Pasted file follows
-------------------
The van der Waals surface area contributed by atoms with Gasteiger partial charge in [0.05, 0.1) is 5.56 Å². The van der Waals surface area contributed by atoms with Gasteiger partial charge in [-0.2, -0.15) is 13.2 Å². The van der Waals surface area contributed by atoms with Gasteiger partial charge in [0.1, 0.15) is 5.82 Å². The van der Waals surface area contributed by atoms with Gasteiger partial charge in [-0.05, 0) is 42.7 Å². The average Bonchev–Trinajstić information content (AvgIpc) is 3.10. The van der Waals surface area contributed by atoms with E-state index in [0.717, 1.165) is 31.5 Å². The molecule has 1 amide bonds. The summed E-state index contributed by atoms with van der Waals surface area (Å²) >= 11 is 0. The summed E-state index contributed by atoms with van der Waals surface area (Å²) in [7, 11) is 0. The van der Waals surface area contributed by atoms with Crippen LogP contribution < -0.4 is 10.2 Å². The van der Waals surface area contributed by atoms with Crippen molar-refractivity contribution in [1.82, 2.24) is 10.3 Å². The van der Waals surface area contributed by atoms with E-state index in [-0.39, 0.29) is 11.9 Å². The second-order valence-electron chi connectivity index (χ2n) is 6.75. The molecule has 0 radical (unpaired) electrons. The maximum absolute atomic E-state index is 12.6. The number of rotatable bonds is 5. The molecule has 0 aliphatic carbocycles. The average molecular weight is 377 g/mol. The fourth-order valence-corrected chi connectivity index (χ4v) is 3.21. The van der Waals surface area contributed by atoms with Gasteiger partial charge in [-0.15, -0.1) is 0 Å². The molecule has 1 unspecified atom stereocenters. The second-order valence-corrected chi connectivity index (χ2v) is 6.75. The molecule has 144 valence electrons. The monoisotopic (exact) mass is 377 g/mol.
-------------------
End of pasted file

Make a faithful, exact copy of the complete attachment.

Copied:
The van der Waals surface area contributed by atoms with Gasteiger partial charge in [0.05, 0.1) is 5.56 Å². The van der Waals surface area contributed by atoms with Gasteiger partial charge in [-0.2, -0.15) is 13.2 Å². The van der Waals surface area contributed by atoms with Gasteiger partial charge in [0.1, 0.15) is 5.82 Å². The van der Waals surface area contributed by atoms with Gasteiger partial charge in [-0.05, 0) is 42.7 Å². The average Bonchev–Trinajstić information content (AvgIpc) is 3.10. The van der Waals surface area contributed by atoms with E-state index in [0.717, 1.165) is 31.5 Å². The molecule has 1 amide bonds. The summed E-state index contributed by atoms with van der Waals surface area (Å²) >= 11 is 0. The summed E-state index contributed by atoms with van der Waals surface area (Å²) in [7, 11) is 0. The van der Waals surface area contributed by atoms with Crippen LogP contribution < -0.4 is 10.2 Å². The van der Waals surface area contributed by atoms with Crippen molar-refractivity contribution in [1.82, 2.24) is 10.3 Å². The van der Waals surface area contributed by atoms with E-state index in [-0.39, 0.29) is 11.9 Å². The second-order valence-electron chi connectivity index (χ2n) is 6.75. The molecule has 0 radical (unpaired) electrons. The maximum absolute atomic E-state index is 12.6. The number of rotatable bonds is 5. The molecule has 0 aliphatic carbocycles. The average molecular weight is 377 g/mol. The fourth-order valence-corrected chi connectivity index (χ4v) is 3.21. The van der Waals surface area contributed by atoms with Gasteiger partial charge in [-0.15, -0.1) is 0 Å². The molecule has 1 unspecified atom stereocenters. The second-order valence-corrected chi connectivity index (χ2v) is 6.75. The molecule has 144 valence electrons. The monoisotopic (exact) mass is 377 g/mol.